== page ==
However, Keeyan was also one of the candidates who argued with the most assertiveness and conviction during the debate, scoring points when addressing adversary Stefan Stevanovic’s platform which consists of a focus on activities, that reached broad fields, such as academics and creative outlets, and more communication with the student body. While some may embrace such broad platforms, others like Keeyan reject them on the basis of their ambiguity. Candidate Stevanovic responded with a light reference on a video he posted on Facebook following the debate, captioned “There’s nothing ambiguous about these moves.” Some saw the video as ‘obnoxious’ or not serious enough for an election, but fellow candidates were quick to respond in support for Stefan’s approach, with Victoria Kalisky reaffirming that running for presidency should not imply an unbreachable curtain of seriousness. One platform that stood out from other candidates’ was that of Tiffany Habelrih, who spoke of a more comfortable and accessible campus, through the extension of and increased accessibility to green spaces, as well as the ability to borrow outdoor material, a novel and original idea.
On another note, the first question of the debate addressed the candidate’s qualifications and relevant qualities and achievements. This year, we saw a great portion of candidates with experience serving on Congress, such as Keeyan, who serves as Coordinator of External Affairs alongside Yiwen Li, who is currently the Coordinator of Social Justice, as well as Stefan and Diana who are Members at Large. Others spoke of more independent experience, such as Anthony Koch who spoke of the Marianopolis Board of Governors as an intimidating group of “old white dudes”, with whom he says to have experience working with through his political involvement. The VP candidates were also quick to underline their personal experience, such as Jie Mei who serves as executive for the Chinese Student Association (CSA), and Grace Li who is active in MariMUN, the Marianopolis Investment Club and MYLO, as well as what she described as “essential qualities”, like being outgoing and sociable which would make her “more accessible” to the student body. Others denied the basis of the question, like Nicholas Bailey, stating that he is “no more qualified” than any other candidate, and that nothing other than being a “hard worker” is required to run be President, as he hopes to give more power to the students. Finally, Victoria spoke of her experience as president of her high school, as well as the “need for vision, creativity and opportunities” for students.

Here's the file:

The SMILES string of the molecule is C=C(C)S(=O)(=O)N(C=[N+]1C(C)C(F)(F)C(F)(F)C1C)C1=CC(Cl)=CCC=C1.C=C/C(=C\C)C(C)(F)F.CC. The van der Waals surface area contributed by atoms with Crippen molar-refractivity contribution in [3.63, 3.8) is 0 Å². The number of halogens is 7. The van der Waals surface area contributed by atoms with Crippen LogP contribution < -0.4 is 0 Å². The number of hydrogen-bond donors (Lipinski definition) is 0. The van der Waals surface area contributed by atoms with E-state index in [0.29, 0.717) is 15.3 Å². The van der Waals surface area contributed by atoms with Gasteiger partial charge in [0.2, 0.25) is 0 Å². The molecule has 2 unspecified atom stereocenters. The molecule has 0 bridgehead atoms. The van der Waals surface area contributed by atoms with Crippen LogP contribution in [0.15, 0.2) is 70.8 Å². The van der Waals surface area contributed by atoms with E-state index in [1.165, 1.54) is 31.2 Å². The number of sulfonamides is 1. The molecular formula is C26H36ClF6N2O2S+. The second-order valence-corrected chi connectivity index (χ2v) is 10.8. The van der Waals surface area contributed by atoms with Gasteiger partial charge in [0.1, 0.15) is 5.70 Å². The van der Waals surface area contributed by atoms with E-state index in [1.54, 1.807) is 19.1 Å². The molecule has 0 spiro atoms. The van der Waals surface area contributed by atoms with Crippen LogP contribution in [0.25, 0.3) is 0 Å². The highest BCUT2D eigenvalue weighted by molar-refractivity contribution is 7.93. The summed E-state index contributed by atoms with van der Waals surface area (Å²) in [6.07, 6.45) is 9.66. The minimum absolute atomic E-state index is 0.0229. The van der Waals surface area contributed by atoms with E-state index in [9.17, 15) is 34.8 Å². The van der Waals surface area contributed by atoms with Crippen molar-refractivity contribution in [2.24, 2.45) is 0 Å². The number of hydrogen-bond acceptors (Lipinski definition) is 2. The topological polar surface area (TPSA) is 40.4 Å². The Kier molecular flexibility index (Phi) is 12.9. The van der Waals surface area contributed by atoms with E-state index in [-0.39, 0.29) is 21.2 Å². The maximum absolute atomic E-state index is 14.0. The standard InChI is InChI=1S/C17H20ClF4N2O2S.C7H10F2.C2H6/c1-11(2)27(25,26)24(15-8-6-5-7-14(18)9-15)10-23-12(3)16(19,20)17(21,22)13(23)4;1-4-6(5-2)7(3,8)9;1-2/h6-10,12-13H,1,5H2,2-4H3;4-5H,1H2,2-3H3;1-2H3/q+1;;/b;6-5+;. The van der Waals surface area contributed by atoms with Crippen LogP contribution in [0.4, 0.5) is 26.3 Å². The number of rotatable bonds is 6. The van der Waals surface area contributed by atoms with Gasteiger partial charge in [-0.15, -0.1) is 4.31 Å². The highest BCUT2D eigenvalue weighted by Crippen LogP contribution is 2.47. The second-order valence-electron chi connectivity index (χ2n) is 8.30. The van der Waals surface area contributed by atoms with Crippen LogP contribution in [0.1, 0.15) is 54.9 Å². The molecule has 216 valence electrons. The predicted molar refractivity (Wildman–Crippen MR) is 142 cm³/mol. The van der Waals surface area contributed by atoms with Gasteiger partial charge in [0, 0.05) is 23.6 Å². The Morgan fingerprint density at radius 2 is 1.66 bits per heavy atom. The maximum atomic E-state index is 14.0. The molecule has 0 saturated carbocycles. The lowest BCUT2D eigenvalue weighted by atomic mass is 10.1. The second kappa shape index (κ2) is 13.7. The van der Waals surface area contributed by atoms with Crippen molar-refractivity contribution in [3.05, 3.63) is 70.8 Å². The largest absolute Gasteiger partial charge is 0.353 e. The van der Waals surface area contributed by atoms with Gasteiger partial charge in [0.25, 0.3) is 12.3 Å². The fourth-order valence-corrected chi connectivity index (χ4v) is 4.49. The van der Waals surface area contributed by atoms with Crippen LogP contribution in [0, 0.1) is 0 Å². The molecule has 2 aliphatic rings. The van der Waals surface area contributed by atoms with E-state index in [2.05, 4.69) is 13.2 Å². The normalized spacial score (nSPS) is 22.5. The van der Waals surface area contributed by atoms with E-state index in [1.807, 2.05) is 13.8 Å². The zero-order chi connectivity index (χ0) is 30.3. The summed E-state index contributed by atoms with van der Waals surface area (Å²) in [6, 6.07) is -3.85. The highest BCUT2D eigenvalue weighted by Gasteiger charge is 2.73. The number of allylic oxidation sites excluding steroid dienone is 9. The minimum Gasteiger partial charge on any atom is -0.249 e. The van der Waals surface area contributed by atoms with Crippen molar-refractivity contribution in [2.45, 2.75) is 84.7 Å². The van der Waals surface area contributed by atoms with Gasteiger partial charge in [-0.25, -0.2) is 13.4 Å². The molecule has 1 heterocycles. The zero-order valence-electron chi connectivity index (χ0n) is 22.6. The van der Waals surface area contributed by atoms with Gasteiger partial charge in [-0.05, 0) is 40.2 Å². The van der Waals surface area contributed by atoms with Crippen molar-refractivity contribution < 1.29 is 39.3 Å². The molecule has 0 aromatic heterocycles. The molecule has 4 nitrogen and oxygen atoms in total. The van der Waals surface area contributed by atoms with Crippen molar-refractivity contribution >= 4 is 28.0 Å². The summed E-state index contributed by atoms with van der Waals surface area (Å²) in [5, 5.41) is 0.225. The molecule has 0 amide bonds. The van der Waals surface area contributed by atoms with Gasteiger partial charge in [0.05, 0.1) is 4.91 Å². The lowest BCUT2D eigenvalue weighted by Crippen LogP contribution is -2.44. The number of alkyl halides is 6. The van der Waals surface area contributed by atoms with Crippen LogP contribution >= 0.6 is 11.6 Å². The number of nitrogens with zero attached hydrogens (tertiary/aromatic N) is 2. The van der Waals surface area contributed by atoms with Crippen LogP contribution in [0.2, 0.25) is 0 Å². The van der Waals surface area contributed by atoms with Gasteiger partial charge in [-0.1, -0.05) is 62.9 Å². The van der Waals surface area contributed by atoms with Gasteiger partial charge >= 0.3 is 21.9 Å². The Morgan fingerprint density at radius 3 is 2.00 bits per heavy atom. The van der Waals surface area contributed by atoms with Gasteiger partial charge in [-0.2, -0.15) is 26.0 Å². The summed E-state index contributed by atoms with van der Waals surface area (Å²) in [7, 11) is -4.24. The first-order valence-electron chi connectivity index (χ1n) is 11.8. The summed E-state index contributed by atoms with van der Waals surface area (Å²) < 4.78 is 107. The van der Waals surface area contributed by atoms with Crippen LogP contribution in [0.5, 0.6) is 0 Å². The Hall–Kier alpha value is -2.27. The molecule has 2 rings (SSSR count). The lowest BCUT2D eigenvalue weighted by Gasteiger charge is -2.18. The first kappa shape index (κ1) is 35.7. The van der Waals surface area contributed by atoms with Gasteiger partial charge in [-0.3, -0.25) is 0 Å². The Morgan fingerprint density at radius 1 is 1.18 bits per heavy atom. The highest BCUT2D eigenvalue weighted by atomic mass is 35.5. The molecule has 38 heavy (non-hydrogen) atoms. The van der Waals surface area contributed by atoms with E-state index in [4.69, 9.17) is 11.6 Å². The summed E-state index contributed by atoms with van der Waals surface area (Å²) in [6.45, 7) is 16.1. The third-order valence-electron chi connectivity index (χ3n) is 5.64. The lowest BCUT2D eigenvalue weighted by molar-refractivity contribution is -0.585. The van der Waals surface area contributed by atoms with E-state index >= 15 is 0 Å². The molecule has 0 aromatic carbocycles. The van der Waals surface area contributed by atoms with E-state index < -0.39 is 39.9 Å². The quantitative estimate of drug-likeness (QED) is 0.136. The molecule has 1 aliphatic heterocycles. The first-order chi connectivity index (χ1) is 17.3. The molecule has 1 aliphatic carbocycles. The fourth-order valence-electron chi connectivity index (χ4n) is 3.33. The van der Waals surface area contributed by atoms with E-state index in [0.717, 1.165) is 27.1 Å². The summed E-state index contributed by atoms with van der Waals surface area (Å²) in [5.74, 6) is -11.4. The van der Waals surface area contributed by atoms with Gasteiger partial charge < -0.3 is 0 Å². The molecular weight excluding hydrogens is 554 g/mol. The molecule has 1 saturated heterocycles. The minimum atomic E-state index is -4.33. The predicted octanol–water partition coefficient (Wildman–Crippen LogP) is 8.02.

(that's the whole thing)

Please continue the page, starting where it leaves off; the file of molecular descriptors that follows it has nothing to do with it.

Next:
All in all, this has been an interesting race that has brought forward a lot of new discussion, especially on the theme of transparency, which is not only relevant in our College, but in our political institutions, federal and provincial. Every candidate has brought forth an interesting campaign and platform, and the entire team of the Marianopolis World Review wishes every candidate good luck, and wishes to encourage the student population to vote on Monday and Tuesday.
Written by MWR writer Laurence Doucet, edited by the MWR team